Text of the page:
For example, one of your managers, Bill, may tend to give long, drawn-out instructions to people. But one of his employees, Mary, may do better with directions that are short and to-the-point. Imagine how much more effective Bill could manage Mary if he knew that. By simply giving Mary bullet point information rather than page long instructions, Mary can go from being frustrated with her boss and not liking her job to understanding what her boss wants and being cheerful about work.
So often we hear that managers have a “style.” But no manager can be successful if they treat and interact with every employee the same way. Managers need tools that will help them work with an employee in the way he or she will work best.
A Happy and Profitable Future
In many companies, high turnover is a lot like a sore toe. Yes, the toe hurts, but you eventually get used to the pain and it doesn’t bother you as much. Don’t get used to high turnover and say, “That’s just how it is here.” High turnover is a solvable problem once you acknowledge it.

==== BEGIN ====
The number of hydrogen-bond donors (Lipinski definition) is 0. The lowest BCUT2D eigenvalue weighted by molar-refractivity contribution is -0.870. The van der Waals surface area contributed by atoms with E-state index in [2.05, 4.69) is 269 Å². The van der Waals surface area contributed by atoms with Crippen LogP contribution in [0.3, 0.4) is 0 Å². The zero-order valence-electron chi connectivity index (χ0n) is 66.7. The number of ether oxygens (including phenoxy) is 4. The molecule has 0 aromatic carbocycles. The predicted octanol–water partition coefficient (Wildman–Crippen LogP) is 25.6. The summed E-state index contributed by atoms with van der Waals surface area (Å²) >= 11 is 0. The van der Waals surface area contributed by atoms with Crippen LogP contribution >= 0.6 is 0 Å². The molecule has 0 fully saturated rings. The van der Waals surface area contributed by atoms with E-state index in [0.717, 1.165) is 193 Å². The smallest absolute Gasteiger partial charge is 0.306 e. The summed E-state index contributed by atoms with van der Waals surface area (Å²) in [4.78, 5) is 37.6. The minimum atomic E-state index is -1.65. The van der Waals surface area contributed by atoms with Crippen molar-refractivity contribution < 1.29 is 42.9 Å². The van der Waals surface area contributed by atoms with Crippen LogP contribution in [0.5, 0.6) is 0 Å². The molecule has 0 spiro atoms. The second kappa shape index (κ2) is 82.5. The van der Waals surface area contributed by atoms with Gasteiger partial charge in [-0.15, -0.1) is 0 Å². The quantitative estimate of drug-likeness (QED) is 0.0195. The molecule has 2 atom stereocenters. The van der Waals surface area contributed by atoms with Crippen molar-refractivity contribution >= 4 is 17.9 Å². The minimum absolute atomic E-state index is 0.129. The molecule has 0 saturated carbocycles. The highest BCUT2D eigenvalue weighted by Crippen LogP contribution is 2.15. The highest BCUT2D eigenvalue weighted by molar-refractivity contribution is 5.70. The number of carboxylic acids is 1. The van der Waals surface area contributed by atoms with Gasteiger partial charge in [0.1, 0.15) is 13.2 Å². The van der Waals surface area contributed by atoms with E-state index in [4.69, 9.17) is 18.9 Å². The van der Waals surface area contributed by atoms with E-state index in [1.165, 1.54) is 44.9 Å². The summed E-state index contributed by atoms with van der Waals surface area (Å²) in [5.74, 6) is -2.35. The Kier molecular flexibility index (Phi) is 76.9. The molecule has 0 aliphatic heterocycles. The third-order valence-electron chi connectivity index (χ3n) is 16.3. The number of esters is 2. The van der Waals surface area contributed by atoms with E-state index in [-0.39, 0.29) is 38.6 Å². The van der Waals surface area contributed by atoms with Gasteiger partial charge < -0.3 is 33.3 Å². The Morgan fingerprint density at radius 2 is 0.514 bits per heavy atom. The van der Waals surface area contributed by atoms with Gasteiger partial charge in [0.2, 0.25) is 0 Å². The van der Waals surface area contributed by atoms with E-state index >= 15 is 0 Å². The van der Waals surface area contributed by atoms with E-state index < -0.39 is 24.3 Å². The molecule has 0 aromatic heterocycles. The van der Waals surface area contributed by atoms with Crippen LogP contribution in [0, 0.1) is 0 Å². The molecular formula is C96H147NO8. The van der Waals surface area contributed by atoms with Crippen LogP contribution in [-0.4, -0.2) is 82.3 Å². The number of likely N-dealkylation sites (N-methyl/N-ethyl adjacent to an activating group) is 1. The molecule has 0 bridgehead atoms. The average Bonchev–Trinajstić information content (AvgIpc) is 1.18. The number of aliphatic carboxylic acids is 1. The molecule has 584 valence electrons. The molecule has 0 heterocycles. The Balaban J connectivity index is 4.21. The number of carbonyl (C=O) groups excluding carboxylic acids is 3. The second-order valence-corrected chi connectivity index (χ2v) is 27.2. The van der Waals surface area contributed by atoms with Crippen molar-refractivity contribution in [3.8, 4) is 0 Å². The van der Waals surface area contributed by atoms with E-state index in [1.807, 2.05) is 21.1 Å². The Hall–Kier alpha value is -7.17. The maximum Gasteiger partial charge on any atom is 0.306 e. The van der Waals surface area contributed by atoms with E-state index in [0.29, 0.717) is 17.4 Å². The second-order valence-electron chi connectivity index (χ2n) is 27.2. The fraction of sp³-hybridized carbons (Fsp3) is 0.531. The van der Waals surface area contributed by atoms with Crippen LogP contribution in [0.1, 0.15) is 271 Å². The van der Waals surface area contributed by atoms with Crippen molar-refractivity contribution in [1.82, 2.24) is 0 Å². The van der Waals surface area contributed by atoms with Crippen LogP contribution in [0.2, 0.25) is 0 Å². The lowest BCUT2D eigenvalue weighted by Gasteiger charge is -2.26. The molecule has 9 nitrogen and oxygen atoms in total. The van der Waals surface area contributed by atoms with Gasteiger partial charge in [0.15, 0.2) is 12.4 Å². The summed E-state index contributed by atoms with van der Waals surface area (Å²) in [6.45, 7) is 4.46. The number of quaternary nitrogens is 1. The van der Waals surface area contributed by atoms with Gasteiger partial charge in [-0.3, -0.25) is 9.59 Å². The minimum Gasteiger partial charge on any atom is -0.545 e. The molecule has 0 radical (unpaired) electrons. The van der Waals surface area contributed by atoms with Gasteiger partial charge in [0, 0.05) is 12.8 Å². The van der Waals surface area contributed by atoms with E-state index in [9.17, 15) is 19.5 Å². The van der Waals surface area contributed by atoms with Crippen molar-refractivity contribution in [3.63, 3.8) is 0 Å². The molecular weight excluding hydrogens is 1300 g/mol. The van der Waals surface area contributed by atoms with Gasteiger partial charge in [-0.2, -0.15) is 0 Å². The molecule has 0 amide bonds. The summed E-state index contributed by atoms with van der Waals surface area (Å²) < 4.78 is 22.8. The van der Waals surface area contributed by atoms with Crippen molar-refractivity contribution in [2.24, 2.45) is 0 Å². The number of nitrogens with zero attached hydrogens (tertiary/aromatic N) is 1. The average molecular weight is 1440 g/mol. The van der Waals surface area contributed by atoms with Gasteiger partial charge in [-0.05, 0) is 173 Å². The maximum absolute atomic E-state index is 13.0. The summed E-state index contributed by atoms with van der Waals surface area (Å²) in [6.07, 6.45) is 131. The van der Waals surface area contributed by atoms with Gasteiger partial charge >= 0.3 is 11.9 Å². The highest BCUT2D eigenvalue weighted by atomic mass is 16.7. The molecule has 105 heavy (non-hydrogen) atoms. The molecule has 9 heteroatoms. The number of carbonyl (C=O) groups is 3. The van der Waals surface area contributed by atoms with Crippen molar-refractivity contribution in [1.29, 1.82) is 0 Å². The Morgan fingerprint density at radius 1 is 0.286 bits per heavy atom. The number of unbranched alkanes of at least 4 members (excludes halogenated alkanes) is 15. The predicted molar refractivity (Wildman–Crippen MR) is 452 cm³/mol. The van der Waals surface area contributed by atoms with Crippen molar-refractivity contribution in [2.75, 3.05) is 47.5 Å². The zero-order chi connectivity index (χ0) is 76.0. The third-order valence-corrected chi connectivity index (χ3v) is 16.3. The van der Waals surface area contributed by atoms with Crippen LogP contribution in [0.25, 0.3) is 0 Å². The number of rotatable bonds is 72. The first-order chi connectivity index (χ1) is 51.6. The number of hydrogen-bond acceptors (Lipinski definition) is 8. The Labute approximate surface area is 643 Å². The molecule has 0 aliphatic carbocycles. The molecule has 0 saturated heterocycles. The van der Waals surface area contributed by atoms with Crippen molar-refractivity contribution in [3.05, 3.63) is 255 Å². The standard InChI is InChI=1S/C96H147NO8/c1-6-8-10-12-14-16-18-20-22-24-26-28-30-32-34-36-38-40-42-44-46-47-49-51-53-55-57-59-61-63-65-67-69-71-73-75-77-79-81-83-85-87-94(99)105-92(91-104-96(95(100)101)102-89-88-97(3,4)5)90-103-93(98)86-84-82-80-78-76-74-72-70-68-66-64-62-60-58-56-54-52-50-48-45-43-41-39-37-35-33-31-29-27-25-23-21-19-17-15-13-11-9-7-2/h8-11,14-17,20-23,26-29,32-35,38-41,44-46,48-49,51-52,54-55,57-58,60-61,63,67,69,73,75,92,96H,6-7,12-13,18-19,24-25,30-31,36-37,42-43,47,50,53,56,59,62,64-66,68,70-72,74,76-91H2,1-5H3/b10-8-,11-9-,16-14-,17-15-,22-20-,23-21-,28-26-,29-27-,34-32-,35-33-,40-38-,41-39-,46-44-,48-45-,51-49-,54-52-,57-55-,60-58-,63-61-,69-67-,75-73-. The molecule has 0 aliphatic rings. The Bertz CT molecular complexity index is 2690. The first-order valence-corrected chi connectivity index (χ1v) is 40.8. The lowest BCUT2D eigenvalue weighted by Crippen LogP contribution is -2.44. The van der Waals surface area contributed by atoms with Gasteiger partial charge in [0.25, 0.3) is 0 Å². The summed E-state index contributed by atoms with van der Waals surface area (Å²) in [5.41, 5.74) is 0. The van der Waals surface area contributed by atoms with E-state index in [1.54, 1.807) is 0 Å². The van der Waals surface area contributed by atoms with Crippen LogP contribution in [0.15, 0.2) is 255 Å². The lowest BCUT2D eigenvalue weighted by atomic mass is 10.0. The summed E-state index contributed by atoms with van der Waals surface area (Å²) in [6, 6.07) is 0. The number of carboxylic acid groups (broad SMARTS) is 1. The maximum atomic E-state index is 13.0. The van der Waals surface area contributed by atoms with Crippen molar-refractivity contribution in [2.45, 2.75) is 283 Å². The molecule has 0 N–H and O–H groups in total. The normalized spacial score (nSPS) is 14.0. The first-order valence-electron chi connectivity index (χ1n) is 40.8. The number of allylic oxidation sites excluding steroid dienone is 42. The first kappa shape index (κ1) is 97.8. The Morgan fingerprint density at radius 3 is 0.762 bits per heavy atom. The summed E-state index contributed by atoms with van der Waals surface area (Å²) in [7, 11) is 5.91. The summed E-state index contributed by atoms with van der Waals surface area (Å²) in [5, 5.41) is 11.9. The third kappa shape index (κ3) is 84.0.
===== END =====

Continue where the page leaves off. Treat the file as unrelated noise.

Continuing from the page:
By having a reliable assessment tool that helps you get a good fit and manage better, you’ll build a solid company of loyal and happy employees who are eager to get to work every morning. And remember, happy employees equal happy customers, and that leads to more profits for you and your company.
About the Author:
Paul is a nationally recognized consultant and expert in the application of psychology to the business world. His expertise in the areas of communication, hiring and retention is the result of more than twenty years of entrepreneurial experience and over five years of research. Paul is President of Maximum Advantage International, a firm specializing in hiring and sales solutions. For more information on his speaking and consulting, please contact: www.maxiumadvantage.com.